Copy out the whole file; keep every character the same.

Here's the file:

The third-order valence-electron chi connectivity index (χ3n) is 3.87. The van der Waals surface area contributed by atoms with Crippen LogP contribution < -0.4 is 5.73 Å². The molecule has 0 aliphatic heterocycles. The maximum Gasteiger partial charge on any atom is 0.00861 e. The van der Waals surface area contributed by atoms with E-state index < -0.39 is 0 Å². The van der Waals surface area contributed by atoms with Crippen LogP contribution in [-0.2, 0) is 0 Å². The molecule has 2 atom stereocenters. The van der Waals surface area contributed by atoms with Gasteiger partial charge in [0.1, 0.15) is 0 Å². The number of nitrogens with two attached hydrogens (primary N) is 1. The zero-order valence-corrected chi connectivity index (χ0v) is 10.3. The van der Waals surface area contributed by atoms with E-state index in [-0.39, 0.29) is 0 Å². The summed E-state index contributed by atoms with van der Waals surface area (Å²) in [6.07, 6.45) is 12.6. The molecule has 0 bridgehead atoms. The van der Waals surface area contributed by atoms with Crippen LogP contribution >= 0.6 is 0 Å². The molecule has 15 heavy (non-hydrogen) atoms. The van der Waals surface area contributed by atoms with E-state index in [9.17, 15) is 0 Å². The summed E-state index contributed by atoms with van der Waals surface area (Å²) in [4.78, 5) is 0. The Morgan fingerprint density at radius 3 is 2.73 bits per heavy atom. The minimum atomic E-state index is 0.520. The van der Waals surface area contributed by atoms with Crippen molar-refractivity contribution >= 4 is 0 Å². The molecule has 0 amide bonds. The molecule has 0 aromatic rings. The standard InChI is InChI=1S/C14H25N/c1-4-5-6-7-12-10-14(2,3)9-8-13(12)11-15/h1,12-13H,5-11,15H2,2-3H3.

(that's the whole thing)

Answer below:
The third-order valence-electron chi connectivity index (χ3n) is 3.87. The van der Waals surface area contributed by atoms with Crippen LogP contribution < -0.4 is 5.73 Å². The molecule has 0 aliphatic heterocycles. The maximum Gasteiger partial charge on any atom is 0.00861 e. The van der Waals surface area contributed by atoms with E-state index < -0.39 is 0 Å². The van der Waals surface area contributed by atoms with Crippen LogP contribution in [-0.2, 0) is 0 Å². The molecule has 2 atom stereocenters. The van der Waals surface area contributed by atoms with Gasteiger partial charge in [0.1, 0.15) is 0 Å². The number of nitrogens with two attached hydrogens (primary N) is 1. The zero-order valence-corrected chi connectivity index (χ0v) is 10.3. The van der Waals surface area contributed by atoms with E-state index in [-0.39, 0.29) is 0 Å². The summed E-state index contributed by atoms with van der Waals surface area (Å²) in [6.07, 6.45) is 12.6. The molecule has 0 bridgehead atoms. The van der Waals surface area contributed by atoms with Crippen LogP contribution >= 0.6 is 0 Å². The molecule has 15 heavy (non-hydrogen) atoms. The van der Waals surface area contributed by atoms with E-state index in [9.17, 15) is 0 Å². The summed E-state index contributed by atoms with van der Waals surface area (Å²) in [4.78, 5) is 0. The Morgan fingerprint density at radius 3 is 2.73 bits per heavy atom. The minimum atomic E-state index is 0.520. The van der Waals surface area contributed by atoms with Crippen molar-refractivity contribution >= 4 is 0 Å². The molecule has 0 amide bonds. The molecule has 0 aromatic rings. The standard InChI is InChI=1S/C14H25N/c1-4-5-6-7-12-10-14(2,3)9-8-13(12)11-15/h1,12-13H,5-11,15H2,2-3H3.